VIVIANE EL KMATI
Folly Feast Lab creates visually-led immersive and interactive experiences to address present social and urban themes, co-founded by Viviane El Kmati and Yara Feghali.
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Yara Feghali: We are FollyFeastLab, and we create visually-led immersive and interactive experiences, to address present social and urban themes. Our studio is co-founded by Vivian El Kmaty and myself, Yara Feghali.
Viviane El Kmati: We try to use technology to speak in a human-centered way. We try to pick a specific urban context that we find extremely interesting or a subject that we've been dealing with. I think an example of this is in our recent research that has been around the Mediterranean Sea and specifically the E-waste.
YF: We have four main themes or different categories that we always work with. The first one is what Viviane just mentioned, the social one. It’s centered around people, social conditions, and social stories. We usually focus on the Middle East, because we are both Lebanese, and we feel that there's a lot to uncover and research there. The second is urban, and by urban, we mean that we use a real context. This is also why in our technologies, we use photogrammetry because we like to always be close to a physical reality. The third theme would be the technology of virtual reality; we work in VR. The last theme, I would say, is simulation. We use artificial intelligence and game engines to simulate different behaviors within these environments.
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You are both Lebanese, so did you know each other before moving to Los Angeles?
VEK: We did. We knew each other from university in Lebanon. We then went to Frankfurt to study. We both live in LA right now.
Were you both having the same conversations then as you are now, or has it changed over time?
VEK: I think it has changed. I think we have become much more socially involved than we were before. I think we still try to incorporate aesthetics and technology in our work, but I think we're more focused right now on the social impact of it, and this has been a big change.
YF: Since we moved to different places, where we had different education, it influenced the way we think about architecture. Coming to the US, and the last two or three years, have really influenced the way we focus our intention, as Viviane has said. It's the same tools and techniques that we have developed an interest for, but I think we have been focused on social problems centered around us, and from our background, the Mediterranean area.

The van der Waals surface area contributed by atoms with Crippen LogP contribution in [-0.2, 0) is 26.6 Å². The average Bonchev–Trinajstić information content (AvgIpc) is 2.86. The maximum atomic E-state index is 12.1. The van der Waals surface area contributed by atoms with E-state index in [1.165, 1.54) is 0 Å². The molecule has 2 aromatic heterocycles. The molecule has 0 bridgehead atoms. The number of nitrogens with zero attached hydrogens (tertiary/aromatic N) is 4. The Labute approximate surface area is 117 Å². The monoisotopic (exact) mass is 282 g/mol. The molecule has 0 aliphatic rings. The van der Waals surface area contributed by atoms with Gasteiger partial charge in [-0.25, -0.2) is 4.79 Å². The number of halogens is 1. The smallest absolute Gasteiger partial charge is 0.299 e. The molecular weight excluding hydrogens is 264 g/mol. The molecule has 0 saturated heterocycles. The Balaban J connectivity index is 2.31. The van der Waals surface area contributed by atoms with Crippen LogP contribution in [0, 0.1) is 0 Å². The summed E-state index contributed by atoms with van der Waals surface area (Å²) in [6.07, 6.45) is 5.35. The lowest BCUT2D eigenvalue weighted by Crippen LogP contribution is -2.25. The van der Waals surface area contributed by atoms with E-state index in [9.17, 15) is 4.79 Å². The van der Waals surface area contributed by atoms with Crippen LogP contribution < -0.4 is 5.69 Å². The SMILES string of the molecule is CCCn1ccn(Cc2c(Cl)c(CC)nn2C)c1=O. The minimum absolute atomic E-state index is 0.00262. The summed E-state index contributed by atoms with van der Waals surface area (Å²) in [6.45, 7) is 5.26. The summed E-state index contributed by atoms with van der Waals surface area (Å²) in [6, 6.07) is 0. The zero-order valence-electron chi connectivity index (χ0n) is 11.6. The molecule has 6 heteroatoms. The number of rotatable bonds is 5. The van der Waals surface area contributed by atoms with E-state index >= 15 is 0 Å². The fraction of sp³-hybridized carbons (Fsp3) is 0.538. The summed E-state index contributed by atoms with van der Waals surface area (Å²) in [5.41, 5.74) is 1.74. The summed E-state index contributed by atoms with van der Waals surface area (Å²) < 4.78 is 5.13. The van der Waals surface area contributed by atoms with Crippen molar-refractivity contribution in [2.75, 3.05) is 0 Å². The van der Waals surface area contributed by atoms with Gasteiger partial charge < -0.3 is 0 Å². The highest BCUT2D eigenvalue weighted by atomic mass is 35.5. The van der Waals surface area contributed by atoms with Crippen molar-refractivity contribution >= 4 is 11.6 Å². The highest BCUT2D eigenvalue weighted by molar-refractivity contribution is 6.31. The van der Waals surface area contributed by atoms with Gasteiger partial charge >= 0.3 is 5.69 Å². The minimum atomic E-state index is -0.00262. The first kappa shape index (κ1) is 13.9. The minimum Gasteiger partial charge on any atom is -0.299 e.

Talk About Beirut
I would assume architecture in Beirut, for example, is very different from architecture in Los Angeles. Would you say that you are challenging the status quo of the traditional definition of an architect?
VEK: I think that we are. We both come from architectural backgrounds. I think Yara might still be a little bit more in this context. Yara deals a little bit more with architectural problems as in spatial problems, and I involve more technology to see how we can recreate experiences. Especially now, it fits perfectly with COVID because we usually try to recreate the physical experiences virtually, and ask, “How do you actually communicate with other people? How do you have a forum or an event, that's usually superphysical and has a specific space around, in VR?”
YF: It’s funny that you picked up on that, Ryan. I've never thought about how the work we do would be understood or will be interpreted as architecture back in Beirut, and I think it's really funny to think about because where we started is with this bizarre education of the engineer architect. We have a strong base, a strong core understanding of structure, mechanical, etc., but what we do today, is very far away from that, even though I think this main education influenced our whole path or the way we think about spaces.
VEK: I think it also helps us create systems, and inform how we design the systems for our worlds, how the circulation works in our environments, and how we bring energy into our environments. The way that we bring electricity, water, all of these, is mainly influenced by this, and we take this knowledge, and just push it further.
VEK: I think so. Even before the pandemic, it was more of an interest in trying to replicate it. I think now, it somehow has become crucial to replicate it. It became way more important because I want to have conversations with people. I still want to have this feedback, I want to have the society and create an empathy over related themes. I think that helps a lot, just to recreate this experience.
YF: Maybe it's like a test, like a fast forward, for living in a virtual space, and figure out what the benefits are and what the terrible sides are. This pandemic and remote teaching and learning, and remote working have challenged the idea of virtual space, and how one would inhabit and use this type of technology to pursue the same type of forum that we were doing before. For example, in a curriculum, we see that an old curriculum became suddenly extremely flexible, and we see the introduction of asynchronous and synchronous teaching. We understand different speeds of learning, technical classes have tutorials that are now uploaded online, anyone can watch on their own rhythm. I think there is flexibility and there is an adaptation of education to people's specific learning. Not everybody learns the same way, but everybody has the flexibility of learning at their own speed, of rewatching a tutorial many times, or being able to not always have to raise their hand. You can text and ‘drive’ and someone will answer you. There are a variety of means of communication, which allows for diversity in our students and our work environments so that everybody can express themselves through these different means.